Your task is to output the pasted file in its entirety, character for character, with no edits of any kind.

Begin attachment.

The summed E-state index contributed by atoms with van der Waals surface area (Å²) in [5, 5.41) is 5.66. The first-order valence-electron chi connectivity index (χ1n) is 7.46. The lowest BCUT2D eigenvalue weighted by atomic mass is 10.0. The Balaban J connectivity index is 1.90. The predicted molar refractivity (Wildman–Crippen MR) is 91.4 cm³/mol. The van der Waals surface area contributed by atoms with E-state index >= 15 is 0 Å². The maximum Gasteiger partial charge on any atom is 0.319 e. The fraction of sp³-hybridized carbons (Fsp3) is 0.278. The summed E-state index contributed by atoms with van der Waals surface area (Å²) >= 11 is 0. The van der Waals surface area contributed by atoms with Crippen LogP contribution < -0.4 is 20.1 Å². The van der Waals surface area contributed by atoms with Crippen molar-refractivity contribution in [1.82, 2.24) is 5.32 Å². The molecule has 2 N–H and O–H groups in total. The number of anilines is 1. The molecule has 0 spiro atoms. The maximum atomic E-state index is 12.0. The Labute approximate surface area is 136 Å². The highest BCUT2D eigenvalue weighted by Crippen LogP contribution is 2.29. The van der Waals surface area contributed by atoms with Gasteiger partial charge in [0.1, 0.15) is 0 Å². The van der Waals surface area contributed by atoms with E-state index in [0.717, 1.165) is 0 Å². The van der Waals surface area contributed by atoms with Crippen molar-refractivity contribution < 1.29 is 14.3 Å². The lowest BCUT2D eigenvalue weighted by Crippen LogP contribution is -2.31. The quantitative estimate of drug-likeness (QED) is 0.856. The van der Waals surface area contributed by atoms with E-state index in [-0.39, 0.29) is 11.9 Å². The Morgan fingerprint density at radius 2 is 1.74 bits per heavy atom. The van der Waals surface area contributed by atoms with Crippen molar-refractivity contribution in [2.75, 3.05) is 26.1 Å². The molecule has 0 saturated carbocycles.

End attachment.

The summed E-state index contributed by atoms with van der Waals surface area (Å²) in [5, 5.41) is 5.66. The first-order valence-electron chi connectivity index (χ1n) is 7.46. The lowest BCUT2D eigenvalue weighted by atomic mass is 10.0. The Balaban J connectivity index is 1.90. The predicted molar refractivity (Wildman–Crippen MR) is 91.4 cm³/mol. The van der Waals surface area contributed by atoms with E-state index >= 15 is 0 Å². The maximum Gasteiger partial charge on any atom is 0.319 e. The fraction of sp³-hybridized carbons (Fsp3) is 0.278. The summed E-state index contributed by atoms with van der Waals surface area (Å²) >= 11 is 0. The van der Waals surface area contributed by atoms with Crippen LogP contribution < -0.4 is 20.1 Å². The van der Waals surface area contributed by atoms with Crippen molar-refractivity contribution in [1.82, 2.24) is 5.32 Å². The molecule has 2 N–H and O–H groups in total. The number of anilines is 1. The molecule has 0 spiro atoms. The maximum atomic E-state index is 12.0. The Labute approximate surface area is 136 Å². The highest BCUT2D eigenvalue weighted by Crippen LogP contribution is 2.29. The van der Waals surface area contributed by atoms with Gasteiger partial charge in [0.1, 0.15) is 0 Å². The van der Waals surface area contributed by atoms with E-state index in [0.717, 1.165) is 0 Å². The van der Waals surface area contributed by atoms with Crippen molar-refractivity contribution < 1.29 is 14.3 Å². The lowest BCUT2D eigenvalue weighted by Crippen LogP contribution is -2.31. The quantitative estimate of drug-likeness (QED) is 0.856. The van der Waals surface area contributed by atoms with E-state index in [-0.39, 0.29) is 11.9 Å². The Morgan fingerprint density at radius 2 is 1.74 bits per heavy atom. The van der Waals surface area contributed by atoms with Crippen molar-refractivity contribution in [2.75, 3.05) is 26.1 Å². The molecule has 0 saturated carbocycles.